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Publication numberUS7734858 B2
Publication typeGrant
Application numberUS 11/412,279
Publication dateJun 8, 2010
Filing dateApr 27, 2006
Priority dateApr 27, 2006
Fee statusPaid
Also published asUS20070255857
Publication number11412279, 412279, US 7734858 B2, US 7734858B2, US-B2-7734858, US7734858 B2, US7734858B2
InventorsJohn S. Loffink, Sandor T. Farkas, Shawn Paul Hoss
Original AssigneeDell Products L.P.
Export CitationBiBTeX, EndNote, RefMan
External Links: USPTO, USPTO Assignment, Espacenet
Fabric interposer for blade compute module systems
US 7734858 B2
Abstract
An interposer module may be used between a unified architecture blade compute module and a mid-plane of a present technology blade compute module system. The interposer module may contain input-output controllers for desired input-output fabrics. The mid-plane couples these input-output controllers to associated input-output fabric switches. The same unified architecture blade compute module may also be used without the interposer module in a new technology blade compute module system having multi-context fabric input-output controllers. The multi-context fabric input-output controllers may be coupled to the unified architecture blade compute modules of the information handling system by a switch such as a PCI Express (PCIe) switch.
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Claims(25)
1. An information handling system having unified fabric architecture, said system comprising:
at least one unified fabric architecture blade compute module having a plurality of unified fabric architecture buses;
a first connector on the at least one unified fabric architecture blade compute module;
an interposer module having at least one input-output (I/O) controller, a second connector mated with the first connector and a third connector mated with a mid-plane of an information handling blade compute module system; and
at least one I/O fabric switch coupled to a respective one of the at least one I/O controller through the mid-plane.
2. The information handling system according to claim 1, further comprising an I/O interface coupled to the at least one I/O fabric switch.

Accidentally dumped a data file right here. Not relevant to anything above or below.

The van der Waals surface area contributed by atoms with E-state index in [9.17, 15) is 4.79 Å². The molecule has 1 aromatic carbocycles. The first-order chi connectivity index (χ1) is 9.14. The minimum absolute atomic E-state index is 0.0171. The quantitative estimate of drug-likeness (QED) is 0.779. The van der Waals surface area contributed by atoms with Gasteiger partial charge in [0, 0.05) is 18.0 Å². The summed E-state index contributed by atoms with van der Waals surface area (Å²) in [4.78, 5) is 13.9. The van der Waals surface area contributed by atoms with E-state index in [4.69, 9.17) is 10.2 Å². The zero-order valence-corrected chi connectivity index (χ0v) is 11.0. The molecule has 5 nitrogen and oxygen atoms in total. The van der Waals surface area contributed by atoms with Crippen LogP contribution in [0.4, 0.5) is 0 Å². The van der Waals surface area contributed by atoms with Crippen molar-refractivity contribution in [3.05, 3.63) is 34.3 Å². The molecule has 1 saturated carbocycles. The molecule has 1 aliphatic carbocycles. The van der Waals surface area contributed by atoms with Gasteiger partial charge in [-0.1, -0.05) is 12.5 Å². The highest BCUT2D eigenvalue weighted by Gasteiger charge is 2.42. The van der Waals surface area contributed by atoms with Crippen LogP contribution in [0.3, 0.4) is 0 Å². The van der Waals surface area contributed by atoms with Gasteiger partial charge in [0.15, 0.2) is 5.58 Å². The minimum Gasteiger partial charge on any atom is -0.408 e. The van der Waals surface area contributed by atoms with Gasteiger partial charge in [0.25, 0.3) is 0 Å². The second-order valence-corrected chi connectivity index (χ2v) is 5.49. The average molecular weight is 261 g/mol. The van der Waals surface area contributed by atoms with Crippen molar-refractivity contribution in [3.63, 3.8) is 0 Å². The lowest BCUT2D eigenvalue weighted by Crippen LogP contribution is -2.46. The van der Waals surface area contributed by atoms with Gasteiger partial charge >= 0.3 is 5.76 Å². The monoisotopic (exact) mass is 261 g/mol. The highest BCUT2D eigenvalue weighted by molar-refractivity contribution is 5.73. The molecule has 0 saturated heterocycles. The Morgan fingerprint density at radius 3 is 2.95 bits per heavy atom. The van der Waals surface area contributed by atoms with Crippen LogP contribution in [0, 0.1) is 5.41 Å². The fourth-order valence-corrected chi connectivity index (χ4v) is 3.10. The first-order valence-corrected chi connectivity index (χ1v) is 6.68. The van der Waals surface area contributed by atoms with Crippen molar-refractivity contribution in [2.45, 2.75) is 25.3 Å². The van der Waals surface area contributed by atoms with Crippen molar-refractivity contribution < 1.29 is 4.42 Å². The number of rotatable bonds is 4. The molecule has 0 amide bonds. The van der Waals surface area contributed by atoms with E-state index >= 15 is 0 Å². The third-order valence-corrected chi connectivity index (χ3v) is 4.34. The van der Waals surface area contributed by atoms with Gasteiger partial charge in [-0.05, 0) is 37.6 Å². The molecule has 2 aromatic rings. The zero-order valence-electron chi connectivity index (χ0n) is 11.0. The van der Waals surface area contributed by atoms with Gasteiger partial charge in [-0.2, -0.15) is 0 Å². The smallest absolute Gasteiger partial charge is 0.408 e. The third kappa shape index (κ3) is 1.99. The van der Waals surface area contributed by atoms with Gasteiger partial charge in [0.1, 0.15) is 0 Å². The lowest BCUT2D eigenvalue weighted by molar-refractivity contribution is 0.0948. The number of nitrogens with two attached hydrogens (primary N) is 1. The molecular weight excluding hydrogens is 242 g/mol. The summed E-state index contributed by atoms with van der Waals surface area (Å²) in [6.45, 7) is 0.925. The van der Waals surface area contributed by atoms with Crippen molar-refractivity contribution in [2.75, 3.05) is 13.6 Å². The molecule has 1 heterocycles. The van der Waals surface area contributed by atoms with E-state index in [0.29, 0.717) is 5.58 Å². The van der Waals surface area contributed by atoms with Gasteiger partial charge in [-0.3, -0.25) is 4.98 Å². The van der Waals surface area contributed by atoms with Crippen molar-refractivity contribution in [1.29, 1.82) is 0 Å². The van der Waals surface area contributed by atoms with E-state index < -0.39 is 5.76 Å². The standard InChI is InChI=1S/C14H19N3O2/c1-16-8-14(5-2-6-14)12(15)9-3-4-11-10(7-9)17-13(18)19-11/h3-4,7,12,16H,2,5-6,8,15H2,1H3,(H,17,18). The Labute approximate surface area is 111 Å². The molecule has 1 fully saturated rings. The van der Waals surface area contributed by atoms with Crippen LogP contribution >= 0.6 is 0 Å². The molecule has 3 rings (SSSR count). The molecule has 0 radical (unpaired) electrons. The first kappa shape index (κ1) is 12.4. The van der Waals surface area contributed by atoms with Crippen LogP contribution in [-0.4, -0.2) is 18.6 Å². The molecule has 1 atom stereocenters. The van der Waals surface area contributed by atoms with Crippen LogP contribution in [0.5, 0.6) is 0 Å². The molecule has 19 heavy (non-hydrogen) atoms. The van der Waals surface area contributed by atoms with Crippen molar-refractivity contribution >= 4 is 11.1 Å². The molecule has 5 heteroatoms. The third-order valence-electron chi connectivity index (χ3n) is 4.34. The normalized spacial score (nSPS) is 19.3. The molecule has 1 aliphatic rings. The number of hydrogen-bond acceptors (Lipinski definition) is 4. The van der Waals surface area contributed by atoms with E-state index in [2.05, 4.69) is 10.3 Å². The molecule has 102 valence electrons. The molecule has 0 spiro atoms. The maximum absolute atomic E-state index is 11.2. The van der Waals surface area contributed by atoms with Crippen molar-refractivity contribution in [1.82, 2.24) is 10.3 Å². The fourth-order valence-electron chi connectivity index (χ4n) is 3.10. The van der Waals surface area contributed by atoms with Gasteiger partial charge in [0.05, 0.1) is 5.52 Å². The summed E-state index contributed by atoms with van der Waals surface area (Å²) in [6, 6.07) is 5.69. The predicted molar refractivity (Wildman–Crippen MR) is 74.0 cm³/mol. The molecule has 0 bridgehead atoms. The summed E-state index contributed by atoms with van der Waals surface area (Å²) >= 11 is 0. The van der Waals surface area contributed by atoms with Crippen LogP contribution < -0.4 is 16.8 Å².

3. The information handling system according to claim 2, wherein the I/O interface is selected from the group consisting of an Ethernet I/O interface, a Fibre Channel I/O interface, and an InfiniBand I/O interface.
4. The information handling system according to claim 1, wherein the plurality of unified fabric architecture buses are a plurality of PCI Express (PCIe) links.
5. The information handling system according to claim 4, wherein each of the plurality of PCIe links comprise a plurality of lanes.
6. The information handling system according to claim 4, wherein the at least one unified fabric architecture blade compute module is coupled to the at least one input-output (I/O) controller of the interposer module with respective ones of the plurality of PCIe links.
7. An information handling system having unified architecture, said system comprising:
at least one unified fabric architecture blade compute module having a plurality of unified fabric architecture buses;
a connector on the at least one unified fabric architecture blade compute module;
a mid-plane of an information handling blade compute module system coupled to the connector of the at least one unified fabric architecture blade compute module;
a unified fabric architecture switch coupled to the plurality of unified fabric architecture buses through the connector and mid-plane; and
at least one multi-context input-output controller coupled to the unified fabric architecture switch.
8. The information handling system according to claim 7, further comprising an I/O interface coupled to the at least one multi-context input-output controller.